To me the real value actually happens before that. What are the pushbacks on assumptions that folks make? What’s sales saying? What are the marketing folks looking for? Maybe even HR. Certainly there’s the CEO’s vision. By the time you get to the modeling piece, you need to have had a large number of conversations. And a good CFO is able to play devil’s advocate and make those people better in how they think about their businesses or their visions or their departments.
What have you seen CFOs do to manage a rapid expansion of the business?
Robinson: Unexpected, non-linear growth can be as scary as its evil twin – it can kill you quickly in a variety of ways. A CFO can save the day. I’m thinking of one company we had that in the telecommunications business and was on the verge of launching a product. The microeconomics of that product made no sense, but that didn’t matter – the buyer was happy to look beyond that.
As the sellers, we were happy to look beyond that too, as were pretty much everybody who had touched the product. But it was the CFO who said it would be great for six months and then people would figure out that they were not prepared to serve and support that product.
The company then had a tough quarter based on the CFO convincing us not to pursue the opportunity so quickly, but it probably saved the company. It was the voice of reason. Nine months later we were better positioned to offer the product. So CFOs can be incredibly important not just in tactics but in strategy.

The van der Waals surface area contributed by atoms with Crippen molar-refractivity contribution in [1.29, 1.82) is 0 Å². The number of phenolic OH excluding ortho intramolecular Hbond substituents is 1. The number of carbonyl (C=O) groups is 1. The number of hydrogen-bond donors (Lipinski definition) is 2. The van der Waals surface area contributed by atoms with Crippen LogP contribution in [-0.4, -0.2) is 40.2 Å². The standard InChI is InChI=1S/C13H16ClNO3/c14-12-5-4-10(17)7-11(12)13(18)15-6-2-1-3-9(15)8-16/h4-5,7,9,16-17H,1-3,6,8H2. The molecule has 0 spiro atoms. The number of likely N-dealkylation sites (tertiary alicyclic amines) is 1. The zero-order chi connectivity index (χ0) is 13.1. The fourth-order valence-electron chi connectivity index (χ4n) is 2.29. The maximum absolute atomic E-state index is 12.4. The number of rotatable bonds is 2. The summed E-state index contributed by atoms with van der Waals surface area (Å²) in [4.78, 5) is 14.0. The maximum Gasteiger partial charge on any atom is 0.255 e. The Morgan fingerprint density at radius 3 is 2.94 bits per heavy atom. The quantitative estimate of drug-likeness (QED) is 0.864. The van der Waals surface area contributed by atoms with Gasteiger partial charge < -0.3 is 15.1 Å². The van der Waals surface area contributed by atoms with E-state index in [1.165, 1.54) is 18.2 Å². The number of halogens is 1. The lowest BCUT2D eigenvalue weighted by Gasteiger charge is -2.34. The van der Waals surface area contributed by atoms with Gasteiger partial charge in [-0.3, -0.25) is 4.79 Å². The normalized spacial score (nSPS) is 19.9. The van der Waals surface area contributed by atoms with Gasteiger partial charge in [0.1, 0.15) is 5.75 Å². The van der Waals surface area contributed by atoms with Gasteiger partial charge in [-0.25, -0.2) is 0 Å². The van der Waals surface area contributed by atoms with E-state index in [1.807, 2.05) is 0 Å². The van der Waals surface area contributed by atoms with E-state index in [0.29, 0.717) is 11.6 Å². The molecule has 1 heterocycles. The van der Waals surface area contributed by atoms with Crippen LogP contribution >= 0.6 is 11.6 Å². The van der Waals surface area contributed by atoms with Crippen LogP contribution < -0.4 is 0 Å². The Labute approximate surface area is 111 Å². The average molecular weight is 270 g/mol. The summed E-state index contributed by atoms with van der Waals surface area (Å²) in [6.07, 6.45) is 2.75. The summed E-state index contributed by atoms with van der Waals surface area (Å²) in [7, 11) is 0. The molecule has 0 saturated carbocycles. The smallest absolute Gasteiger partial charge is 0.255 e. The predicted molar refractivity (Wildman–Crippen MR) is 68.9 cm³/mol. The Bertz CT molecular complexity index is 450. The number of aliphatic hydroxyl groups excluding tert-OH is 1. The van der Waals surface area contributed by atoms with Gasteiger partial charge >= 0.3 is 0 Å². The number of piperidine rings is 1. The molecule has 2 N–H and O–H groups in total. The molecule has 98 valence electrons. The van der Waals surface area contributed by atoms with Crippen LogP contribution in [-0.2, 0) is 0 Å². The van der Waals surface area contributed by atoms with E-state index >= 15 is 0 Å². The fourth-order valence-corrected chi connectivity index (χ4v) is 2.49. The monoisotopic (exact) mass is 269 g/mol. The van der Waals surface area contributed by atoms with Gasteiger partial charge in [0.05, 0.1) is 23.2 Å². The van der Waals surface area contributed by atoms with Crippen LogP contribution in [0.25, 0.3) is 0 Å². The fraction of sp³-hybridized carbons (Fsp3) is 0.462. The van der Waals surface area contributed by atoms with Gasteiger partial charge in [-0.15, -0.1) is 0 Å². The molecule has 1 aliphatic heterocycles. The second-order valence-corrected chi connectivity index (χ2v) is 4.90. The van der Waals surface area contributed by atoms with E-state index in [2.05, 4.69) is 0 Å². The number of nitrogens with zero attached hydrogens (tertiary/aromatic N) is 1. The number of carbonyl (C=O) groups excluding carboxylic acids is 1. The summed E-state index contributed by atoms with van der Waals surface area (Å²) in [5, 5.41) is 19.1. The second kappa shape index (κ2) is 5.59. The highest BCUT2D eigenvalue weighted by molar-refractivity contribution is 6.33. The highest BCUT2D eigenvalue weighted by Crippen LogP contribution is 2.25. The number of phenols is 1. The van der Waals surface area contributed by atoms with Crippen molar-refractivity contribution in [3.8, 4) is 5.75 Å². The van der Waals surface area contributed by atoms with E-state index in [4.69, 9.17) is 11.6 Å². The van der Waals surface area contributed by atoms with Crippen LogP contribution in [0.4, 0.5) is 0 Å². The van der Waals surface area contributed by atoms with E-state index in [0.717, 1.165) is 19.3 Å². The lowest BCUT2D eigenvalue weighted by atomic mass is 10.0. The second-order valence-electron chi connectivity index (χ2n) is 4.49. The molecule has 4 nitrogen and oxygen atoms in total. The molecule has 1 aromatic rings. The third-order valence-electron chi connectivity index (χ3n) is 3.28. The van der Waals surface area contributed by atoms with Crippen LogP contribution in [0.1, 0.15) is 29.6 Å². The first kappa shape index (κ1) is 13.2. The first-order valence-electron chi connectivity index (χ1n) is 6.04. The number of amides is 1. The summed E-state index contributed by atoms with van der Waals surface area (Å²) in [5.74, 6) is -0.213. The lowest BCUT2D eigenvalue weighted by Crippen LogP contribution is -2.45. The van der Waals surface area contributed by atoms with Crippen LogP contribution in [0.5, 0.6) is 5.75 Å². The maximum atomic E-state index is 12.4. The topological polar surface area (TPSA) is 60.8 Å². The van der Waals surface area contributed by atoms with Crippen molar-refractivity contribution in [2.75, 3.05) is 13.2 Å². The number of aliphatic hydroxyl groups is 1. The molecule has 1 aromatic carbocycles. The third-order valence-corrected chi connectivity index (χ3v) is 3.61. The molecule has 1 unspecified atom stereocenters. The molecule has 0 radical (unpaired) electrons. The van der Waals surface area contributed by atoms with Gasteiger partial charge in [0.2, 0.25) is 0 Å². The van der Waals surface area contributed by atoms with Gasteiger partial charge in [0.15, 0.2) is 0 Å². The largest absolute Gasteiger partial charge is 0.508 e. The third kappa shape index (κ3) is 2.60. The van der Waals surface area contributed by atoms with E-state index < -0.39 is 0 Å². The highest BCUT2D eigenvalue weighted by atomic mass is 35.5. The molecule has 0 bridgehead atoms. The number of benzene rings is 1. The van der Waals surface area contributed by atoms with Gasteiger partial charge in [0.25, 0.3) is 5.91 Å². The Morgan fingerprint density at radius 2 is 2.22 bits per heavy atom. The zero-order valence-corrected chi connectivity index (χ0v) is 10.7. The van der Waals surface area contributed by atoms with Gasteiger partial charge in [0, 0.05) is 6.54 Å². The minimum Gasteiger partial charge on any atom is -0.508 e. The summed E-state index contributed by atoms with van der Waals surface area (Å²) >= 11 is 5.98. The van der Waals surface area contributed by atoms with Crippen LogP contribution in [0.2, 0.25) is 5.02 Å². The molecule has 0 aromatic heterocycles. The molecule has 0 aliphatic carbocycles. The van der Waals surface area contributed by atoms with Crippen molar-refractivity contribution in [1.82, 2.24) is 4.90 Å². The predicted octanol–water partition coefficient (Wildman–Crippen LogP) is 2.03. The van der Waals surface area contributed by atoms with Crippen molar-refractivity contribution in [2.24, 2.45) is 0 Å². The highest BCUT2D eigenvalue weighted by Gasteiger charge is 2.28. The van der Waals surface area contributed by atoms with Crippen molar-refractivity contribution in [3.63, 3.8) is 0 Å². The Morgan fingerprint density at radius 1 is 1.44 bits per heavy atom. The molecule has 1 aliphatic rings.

What are some great things you’ve seen CFOs do in situations where there’s a lack of cash resources and you’re laying off staff, just trying to hang on?
Marshall: We had a private company that was in a bit of a squeeze. They had decided to start a process to sell the business, but the cash balance was dwindling. Fortunately the company had put some venture debt in place on top of the last financing round, which was a ways back. But the venture guys made it very clear they were not going to put in any more money.
The CFO explained the situation to the company’s lender, with whom he had maintained regular communication: we’ve received this much in capital; the company is going to be sold somewhere in this range; we need a little more breathing room to get through a tough period – the early part of the year is typically the slowest. And without a lot of involvement from the CEO and virtually none from the board, the CFO was able to renegotiate the debt. It cost something, but it happened because he had been so communicative with the lender over a period of a couple of years.
Fay: Most people that join start-up organizations understand the risks involved, and they can be amazing when you tell them the truth about what’s going on. We’ve seen situations where people have cut their salaries so they could stay part of a team and done all sorts of things you would think they wouldn’t want to do from a job standpoint in order to get the organization through a tough time.